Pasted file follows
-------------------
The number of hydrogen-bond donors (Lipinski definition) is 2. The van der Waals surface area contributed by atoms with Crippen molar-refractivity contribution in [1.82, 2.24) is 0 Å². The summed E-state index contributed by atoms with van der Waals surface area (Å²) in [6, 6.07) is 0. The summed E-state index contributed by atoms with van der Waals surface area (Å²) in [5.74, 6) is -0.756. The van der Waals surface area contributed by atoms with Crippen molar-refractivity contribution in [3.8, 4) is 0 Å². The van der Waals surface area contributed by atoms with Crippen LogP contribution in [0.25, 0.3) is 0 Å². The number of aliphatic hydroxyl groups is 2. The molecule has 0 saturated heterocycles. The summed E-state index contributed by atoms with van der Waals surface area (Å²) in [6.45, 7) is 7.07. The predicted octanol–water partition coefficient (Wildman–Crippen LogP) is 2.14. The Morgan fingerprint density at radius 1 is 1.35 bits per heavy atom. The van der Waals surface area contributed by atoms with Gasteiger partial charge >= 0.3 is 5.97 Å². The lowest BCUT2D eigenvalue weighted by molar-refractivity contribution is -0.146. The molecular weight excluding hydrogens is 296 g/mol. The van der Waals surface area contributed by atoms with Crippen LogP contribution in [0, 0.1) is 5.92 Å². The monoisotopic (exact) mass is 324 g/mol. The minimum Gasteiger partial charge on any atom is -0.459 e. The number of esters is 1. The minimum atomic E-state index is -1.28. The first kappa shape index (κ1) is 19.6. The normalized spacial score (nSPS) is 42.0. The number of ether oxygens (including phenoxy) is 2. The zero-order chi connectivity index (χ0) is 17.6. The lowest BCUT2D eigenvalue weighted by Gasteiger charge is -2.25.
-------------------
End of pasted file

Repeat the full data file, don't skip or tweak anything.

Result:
The number of hydrogen-bond donors (Lipinski definition) is 2. The van der Waals surface area contributed by atoms with Crippen molar-refractivity contribution in [1.82, 2.24) is 0 Å². The summed E-state index contributed by atoms with van der Waals surface area (Å²) in [6, 6.07) is 0. The summed E-state index contributed by atoms with van der Waals surface area (Å²) in [5.74, 6) is -0.756. The van der Waals surface area contributed by atoms with Crippen molar-refractivity contribution in [3.8, 4) is 0 Å². The van der Waals surface area contributed by atoms with Crippen LogP contribution in [0.25, 0.3) is 0 Å². The number of aliphatic hydroxyl groups is 2. The molecule has 0 saturated heterocycles. The summed E-state index contributed by atoms with van der Waals surface area (Å²) in [6.45, 7) is 7.07. The predicted octanol–water partition coefficient (Wildman–Crippen LogP) is 2.14. The Morgan fingerprint density at radius 1 is 1.35 bits per heavy atom. The van der Waals surface area contributed by atoms with Gasteiger partial charge >= 0.3 is 5.97 Å². The lowest BCUT2D eigenvalue weighted by molar-refractivity contribution is -0.146. The molecular weight excluding hydrogens is 296 g/mol. The van der Waals surface area contributed by atoms with Crippen LogP contribution in [0, 0.1) is 5.92 Å². The monoisotopic (exact) mass is 324 g/mol. The minimum Gasteiger partial charge on any atom is -0.459 e. The number of esters is 1. The minimum atomic E-state index is -1.28. The first kappa shape index (κ1) is 19.6. The normalized spacial score (nSPS) is 42.0. The number of ether oxygens (including phenoxy) is 2. The zero-order chi connectivity index (χ0) is 17.6. The lowest BCUT2D eigenvalue weighted by Gasteiger charge is -2.25.